In-Network, Out-of-Network? 3 Things You Should Know

By: Maddie Rogerson, Account Manager-Patient Finance Office

Last month in the first installment of our 12-part “Understanding your Insurance” series, we discussed the top 3 things you need to know about health insurance coverage. This month, we will be discussing what it means when a provider is in-network versus out-of-network, as well as the best way to find out if a provider is in-network or out-of-network.


 Here are the top 3 things you need to know:

 1. What does it mean to see an “in-network” provider?

In-network providers are part of your health plan’s network of providers, meaning the provider and your health plan have negotiated a discounted rate for the medical costs incurred at the provider’s office. For example, you go to a doctor that is in-network. The negotiated rate is then applied. Then depending on your plan, your deductible will apply and you’ll pay the remainder. If you have met your deductible, your insurance will then pay their portion. This amount again depends on your plan. In this example you have a 20% coinsurance.

Deductible Not Met

Total Billed Amount Discount Amount Insurance Portion Your Portion
$250.00 $75.00 $0.00 $175.00

Deductible Is Met

Total Billed Amount Discount Amount Insurance Portion Your Portion
$250.00 $75.00 $125.00 $50.00

2. What does it mean to see an “out-of-network” provider?

Out-of-network providers are not part of your health plan’s network of providers; therefore the negotiated discount does NOT apply. Depending on your individual health plan, you may or may not have out-of-network benefits. Health plans, like HMOs and EPOs, do not reimburse out-of-network providers at all, which means that as the patient, you would be responsible for the full amount charged by your doctor. Some plans do have out-of-network benefits which means expenses incurred will be covered, but the negotiated rate will not apply. Also, this type of plan may require higher co-pays, deductibles and co-insurance for out-of-network care. So, if you normally have to pay 20% of the cost of the service in-network, you may have to pay 30% out-of-network.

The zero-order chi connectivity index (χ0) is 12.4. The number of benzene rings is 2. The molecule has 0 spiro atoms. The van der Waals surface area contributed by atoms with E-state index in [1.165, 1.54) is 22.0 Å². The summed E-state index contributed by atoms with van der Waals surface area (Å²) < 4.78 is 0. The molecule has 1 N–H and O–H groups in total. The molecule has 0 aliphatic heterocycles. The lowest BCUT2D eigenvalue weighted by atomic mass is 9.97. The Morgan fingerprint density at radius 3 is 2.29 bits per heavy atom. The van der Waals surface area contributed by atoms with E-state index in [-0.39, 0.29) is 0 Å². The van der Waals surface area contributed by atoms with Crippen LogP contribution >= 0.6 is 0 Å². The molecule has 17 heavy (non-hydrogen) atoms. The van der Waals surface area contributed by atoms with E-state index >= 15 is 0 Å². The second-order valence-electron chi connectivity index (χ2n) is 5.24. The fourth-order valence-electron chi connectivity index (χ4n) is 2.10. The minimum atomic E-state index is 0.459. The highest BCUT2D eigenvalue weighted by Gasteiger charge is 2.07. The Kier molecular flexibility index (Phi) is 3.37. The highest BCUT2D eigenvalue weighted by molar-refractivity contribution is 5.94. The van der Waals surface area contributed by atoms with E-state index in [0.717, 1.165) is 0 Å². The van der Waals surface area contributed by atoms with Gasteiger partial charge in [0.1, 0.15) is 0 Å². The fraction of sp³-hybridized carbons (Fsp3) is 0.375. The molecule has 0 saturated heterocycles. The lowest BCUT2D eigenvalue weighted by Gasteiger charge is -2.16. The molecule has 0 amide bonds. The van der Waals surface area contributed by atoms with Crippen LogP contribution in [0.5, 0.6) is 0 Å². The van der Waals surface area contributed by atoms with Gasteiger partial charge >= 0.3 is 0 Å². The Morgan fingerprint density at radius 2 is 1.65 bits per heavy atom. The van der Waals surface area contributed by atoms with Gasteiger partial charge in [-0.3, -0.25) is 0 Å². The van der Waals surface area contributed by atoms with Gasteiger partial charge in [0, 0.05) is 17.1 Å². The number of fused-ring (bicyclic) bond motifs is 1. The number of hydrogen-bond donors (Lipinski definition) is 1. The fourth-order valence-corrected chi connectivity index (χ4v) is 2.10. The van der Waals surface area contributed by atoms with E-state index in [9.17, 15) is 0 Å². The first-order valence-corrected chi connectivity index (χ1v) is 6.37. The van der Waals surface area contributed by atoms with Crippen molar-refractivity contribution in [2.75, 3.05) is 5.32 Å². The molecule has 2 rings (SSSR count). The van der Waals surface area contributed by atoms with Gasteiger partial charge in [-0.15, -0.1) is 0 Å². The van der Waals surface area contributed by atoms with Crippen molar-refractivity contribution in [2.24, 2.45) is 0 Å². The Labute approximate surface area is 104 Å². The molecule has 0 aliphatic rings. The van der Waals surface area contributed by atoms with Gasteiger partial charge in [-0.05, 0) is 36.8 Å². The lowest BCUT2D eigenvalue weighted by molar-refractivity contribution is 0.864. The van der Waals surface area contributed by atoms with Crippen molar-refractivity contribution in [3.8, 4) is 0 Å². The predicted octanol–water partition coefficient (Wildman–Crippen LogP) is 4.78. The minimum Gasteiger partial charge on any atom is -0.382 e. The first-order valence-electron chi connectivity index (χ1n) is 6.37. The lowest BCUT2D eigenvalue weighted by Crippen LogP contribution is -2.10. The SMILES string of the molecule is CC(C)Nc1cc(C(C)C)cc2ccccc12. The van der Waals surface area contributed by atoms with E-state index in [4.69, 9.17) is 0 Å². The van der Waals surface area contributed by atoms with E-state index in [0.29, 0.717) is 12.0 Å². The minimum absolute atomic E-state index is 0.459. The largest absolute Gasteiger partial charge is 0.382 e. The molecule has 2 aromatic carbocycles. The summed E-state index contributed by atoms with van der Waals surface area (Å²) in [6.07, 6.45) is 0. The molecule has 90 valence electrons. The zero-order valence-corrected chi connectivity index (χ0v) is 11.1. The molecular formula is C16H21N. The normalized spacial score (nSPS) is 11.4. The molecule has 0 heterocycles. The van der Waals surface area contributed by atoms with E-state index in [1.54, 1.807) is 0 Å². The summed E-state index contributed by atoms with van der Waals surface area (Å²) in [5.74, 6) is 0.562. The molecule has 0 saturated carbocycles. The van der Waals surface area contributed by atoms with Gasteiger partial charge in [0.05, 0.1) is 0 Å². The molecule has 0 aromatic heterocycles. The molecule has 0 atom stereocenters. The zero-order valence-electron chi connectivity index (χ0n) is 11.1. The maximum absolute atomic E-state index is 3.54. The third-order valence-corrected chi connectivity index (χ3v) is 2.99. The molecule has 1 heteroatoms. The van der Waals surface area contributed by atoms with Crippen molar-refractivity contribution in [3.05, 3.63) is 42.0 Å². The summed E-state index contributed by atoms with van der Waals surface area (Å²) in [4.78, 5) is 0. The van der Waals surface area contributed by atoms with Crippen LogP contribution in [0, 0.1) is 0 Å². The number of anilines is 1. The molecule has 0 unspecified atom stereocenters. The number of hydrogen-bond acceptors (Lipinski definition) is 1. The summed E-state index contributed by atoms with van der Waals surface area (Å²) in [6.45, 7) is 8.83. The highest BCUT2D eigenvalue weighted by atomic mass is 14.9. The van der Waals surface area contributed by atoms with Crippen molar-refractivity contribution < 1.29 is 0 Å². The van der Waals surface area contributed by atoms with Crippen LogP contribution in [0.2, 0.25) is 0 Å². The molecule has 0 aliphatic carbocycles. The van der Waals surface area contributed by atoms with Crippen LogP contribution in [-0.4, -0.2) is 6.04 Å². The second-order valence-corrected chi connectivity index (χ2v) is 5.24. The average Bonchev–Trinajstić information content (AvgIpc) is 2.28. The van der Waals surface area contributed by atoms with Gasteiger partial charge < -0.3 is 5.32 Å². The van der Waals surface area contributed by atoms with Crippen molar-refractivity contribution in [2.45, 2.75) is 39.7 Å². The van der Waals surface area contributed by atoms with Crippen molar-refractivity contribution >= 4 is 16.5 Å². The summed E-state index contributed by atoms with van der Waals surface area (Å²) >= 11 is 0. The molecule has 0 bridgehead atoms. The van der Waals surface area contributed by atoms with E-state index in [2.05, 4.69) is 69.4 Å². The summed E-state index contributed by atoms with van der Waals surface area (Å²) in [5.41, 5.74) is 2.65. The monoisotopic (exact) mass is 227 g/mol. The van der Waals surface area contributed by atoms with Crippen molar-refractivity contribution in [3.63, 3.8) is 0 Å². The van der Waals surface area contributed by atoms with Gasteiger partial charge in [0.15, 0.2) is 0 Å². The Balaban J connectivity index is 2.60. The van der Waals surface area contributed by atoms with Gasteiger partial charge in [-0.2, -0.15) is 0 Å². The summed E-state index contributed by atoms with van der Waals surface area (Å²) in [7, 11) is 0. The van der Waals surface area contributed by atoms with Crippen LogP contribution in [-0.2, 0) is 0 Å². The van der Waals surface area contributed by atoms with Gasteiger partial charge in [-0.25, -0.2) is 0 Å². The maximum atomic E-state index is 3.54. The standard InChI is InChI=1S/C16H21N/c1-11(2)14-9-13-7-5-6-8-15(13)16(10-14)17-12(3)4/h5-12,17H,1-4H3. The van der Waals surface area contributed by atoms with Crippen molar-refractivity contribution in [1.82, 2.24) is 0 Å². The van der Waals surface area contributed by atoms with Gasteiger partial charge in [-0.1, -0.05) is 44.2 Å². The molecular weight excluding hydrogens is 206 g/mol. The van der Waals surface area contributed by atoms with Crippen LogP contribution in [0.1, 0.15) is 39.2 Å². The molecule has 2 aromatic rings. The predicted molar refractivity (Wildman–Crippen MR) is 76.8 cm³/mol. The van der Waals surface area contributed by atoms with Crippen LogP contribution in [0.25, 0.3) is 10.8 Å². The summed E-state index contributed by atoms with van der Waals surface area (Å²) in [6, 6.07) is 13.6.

3. What is the best way to find out if a provider, urgent care, emergency care is in/out-of-network?

Go directly to your insurance carrier’s website and search the provider directory by entering in the provider’s name and details. If your provider’s name pops up, that’s a good indication they accept your plan and they are in your plan’s network. Keep in mind, sometimes information on a carrier’s look up tool is outdated, so you can always give your insurance company a call and verify. Out-of-network emergency care is covered under all insurance plans sold after March 23rd, 2010 as part of Ten Essential Benefits under the Affordable Care Act. Insurance plans can’t require higher copayments or coinsurance if you get emergency care out-of-network and they cannot require prior approval either. Keep in mind, all non-emergency care must be done in-network to be covered and may require prior approval.

While these 3 items are important in understanding what provider is most cost effective for you, then next thing you must keep in mind is what your plan specifics are. Next month we will look at the differences of deductibles, co-pays,  and co- insurance.

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